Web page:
2019 Theses Doctoral
Zoonotic Transmission of Middle East Respiratory Syndrome Coronavirus from Camels to Humans and Barriers to Biosecurity Interventions in Jordan
Since the first detected cases of Middle East Respiratory Syndrome Coronavirus (MERS-CoV), a respiratory virus capable of causing severe human illness, surveillance and research have focused on identification of the source of primary human MERS-CoV infections. Within the One Health framework which recognizes the interconnectedness of human, animal, and environmental health, various animal hosts were investigated as sources of human infection because most emerging infectious diseases are zoonoses – pathogens spilling over from an animal host to a human. A systematic literature review was conducted to synthesize knowledge about MERS-CoV infections in livestock animals and zoonotic transmission of MERS-CoV to humans.
Dromedary camels are the presumptive source of primary human MERS-CoV infections, but the importance, frequency, and specific mechanisms of camel-to-human MERS-CoV transmission have not been well characterized. Further, it is unknown what potential barriers will be faced when implementing basic biosecurity interventions to prevent zoonotic transmission at occupational sites where individuals regularly work or interact with dromedary camels. This dissertation addressed these knowledge gaps through a study of MERS-CoV serology and knowledge, attitudes, and beliefs about camel-to-human disease risks and basic biosecurity interventions in Jordan.
This study detected individuals with low MERS-CoV neutralizing antibody titers in Jordan and found an association between regular work or interaction with dromedary camels or their living environments and evidence of MERS-CoV infection. Specific behavioral practices were not associated with evidence of MERS-CoV infection among those who regularly work or interact with dromedary camels or their living environments in Jordan. The study also identified multiple important barriers that may be faced when implementing basic biosecurity interventions in this population, including personal protective equipment (PPE) use and frequent handwashing. There were widespread ingrained beliefs that dromedary camels cannot transmit disease to humans and that camel milk and camel urine are beneficial to human health. Among camel workers, reported PPE use was low and frequent handwashing was uncommon. Only a few camel workers felt they would use PPE even if made freely available at their place of work.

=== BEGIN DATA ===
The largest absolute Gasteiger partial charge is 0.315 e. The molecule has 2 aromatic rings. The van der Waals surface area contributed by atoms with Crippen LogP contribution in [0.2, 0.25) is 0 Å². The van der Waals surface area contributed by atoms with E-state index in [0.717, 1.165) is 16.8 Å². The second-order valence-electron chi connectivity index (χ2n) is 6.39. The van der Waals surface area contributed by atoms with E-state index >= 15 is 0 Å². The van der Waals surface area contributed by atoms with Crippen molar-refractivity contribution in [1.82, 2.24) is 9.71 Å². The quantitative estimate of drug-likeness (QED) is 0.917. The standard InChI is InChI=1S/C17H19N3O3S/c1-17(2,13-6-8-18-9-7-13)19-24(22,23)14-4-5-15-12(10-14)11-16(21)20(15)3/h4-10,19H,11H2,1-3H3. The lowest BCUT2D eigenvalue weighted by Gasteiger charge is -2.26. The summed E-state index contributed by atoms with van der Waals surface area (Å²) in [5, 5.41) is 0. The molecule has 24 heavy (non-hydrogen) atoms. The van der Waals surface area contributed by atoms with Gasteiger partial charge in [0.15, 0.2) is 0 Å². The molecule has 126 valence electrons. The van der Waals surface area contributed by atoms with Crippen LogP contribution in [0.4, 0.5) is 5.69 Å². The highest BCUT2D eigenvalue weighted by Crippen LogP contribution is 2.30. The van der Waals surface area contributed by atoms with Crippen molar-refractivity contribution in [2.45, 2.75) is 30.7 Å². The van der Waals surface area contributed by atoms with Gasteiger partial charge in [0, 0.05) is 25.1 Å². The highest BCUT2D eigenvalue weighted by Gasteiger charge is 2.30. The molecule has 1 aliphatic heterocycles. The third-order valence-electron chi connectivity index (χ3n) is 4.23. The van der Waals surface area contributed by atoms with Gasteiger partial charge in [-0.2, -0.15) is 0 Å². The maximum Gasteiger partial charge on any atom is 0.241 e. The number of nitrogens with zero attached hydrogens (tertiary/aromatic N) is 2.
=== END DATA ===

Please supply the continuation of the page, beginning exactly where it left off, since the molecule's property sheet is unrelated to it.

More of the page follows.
In conclusion, this dissertation provides further evidence that dromedary camel exposure is an important pathway in the epidemiology of primary human MERS-CoV infections in Jordan. The findings also support the notion that an intervention that simply provides basic biosecurity materials such as PPE and handwashing stations is likely to be ineffective in this population, and that identified barriers should be addressed to motivate behavioral change. Future studies are proposed including a longitudinal cohort study of individuals at risk for MERS-CoV that can detect individual seroconversion over time, track antibody responses among those who seroconvert, and evaluate key sub-exposures among those who are occupationally exposed to dromedary camels; as well as a pilot study to evaluate the feasibility, acceptability, and sustainability of a multifaceted biosecurity intervention that provides materials as well as training and education targeting the knowledge, attitude, and belief barriers identified.
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More About This Work
- Academic Units
- Thesis Advisors
- Morse, Stephen S.
- Ph.D., Columbia University
- Published Here
- April 12, 2019